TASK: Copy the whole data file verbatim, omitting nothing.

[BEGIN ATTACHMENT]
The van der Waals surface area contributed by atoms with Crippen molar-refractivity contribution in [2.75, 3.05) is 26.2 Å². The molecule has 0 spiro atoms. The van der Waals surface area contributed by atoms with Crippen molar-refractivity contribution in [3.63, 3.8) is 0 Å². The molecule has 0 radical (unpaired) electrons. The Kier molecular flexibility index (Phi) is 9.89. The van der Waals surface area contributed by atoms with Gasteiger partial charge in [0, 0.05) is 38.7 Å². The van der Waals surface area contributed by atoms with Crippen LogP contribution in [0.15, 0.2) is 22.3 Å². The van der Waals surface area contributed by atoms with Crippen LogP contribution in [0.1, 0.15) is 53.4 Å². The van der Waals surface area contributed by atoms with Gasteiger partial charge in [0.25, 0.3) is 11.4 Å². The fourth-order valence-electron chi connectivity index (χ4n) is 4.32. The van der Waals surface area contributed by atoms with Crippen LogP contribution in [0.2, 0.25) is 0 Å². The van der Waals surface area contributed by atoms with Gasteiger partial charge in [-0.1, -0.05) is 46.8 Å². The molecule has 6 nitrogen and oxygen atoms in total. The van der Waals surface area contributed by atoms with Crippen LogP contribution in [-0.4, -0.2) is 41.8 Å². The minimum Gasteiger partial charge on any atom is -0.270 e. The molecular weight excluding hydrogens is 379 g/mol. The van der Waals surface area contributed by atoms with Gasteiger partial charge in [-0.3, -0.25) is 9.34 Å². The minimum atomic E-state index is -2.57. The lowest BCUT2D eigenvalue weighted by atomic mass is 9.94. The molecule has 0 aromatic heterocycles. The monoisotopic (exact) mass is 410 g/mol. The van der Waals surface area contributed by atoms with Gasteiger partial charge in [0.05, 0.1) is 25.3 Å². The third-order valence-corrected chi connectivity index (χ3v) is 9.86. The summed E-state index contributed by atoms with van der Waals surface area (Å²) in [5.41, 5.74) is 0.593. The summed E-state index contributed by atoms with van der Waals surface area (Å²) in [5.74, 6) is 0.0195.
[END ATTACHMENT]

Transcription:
The van der Waals surface area contributed by atoms with Crippen molar-refractivity contribution in [2.75, 3.05) is 26.2 Å². The molecule has 0 spiro atoms. The van der Waals surface area contributed by atoms with Crippen molar-refractivity contribution in [3.63, 3.8) is 0 Å². The molecule has 0 radical (unpaired) electrons. The Kier molecular flexibility index (Phi) is 9.89. The van der Waals surface area contributed by atoms with Gasteiger partial charge in [0, 0.05) is 38.7 Å². The van der Waals surface area contributed by atoms with Crippen LogP contribution in [0.15, 0.2) is 22.3 Å². The van der Waals surface area contributed by atoms with Crippen LogP contribution in [0.1, 0.15) is 53.4 Å². The van der Waals surface area contributed by atoms with Gasteiger partial charge in [0.25, 0.3) is 11.4 Å². The fourth-order valence-electron chi connectivity index (χ4n) is 4.32. The van der Waals surface area contributed by atoms with Crippen LogP contribution in [0.2, 0.25) is 0 Å². The van der Waals surface area contributed by atoms with Gasteiger partial charge in [-0.1, -0.05) is 46.8 Å². The molecule has 6 nitrogen and oxygen atoms in total. The van der Waals surface area contributed by atoms with Crippen LogP contribution in [-0.4, -0.2) is 41.8 Å². The minimum Gasteiger partial charge on any atom is -0.270 e. The molecular weight excluding hydrogens is 379 g/mol. The van der Waals surface area contributed by atoms with Gasteiger partial charge in [-0.3, -0.25) is 9.34 Å². The minimum atomic E-state index is -2.57. The lowest BCUT2D eigenvalue weighted by atomic mass is 9.94. The molecule has 0 aromatic heterocycles. The monoisotopic (exact) mass is 410 g/mol. The van der Waals surface area contributed by atoms with Gasteiger partial charge in [0.05, 0.1) is 25.3 Å². The third-order valence-corrected chi connectivity index (χ3v) is 9.86. The summed E-state index contributed by atoms with van der Waals surface area (Å²) in [5.41, 5.74) is 0.593. The summed E-state index contributed by atoms with van der Waals surface area (Å²) in [5.74, 6) is 0.0195.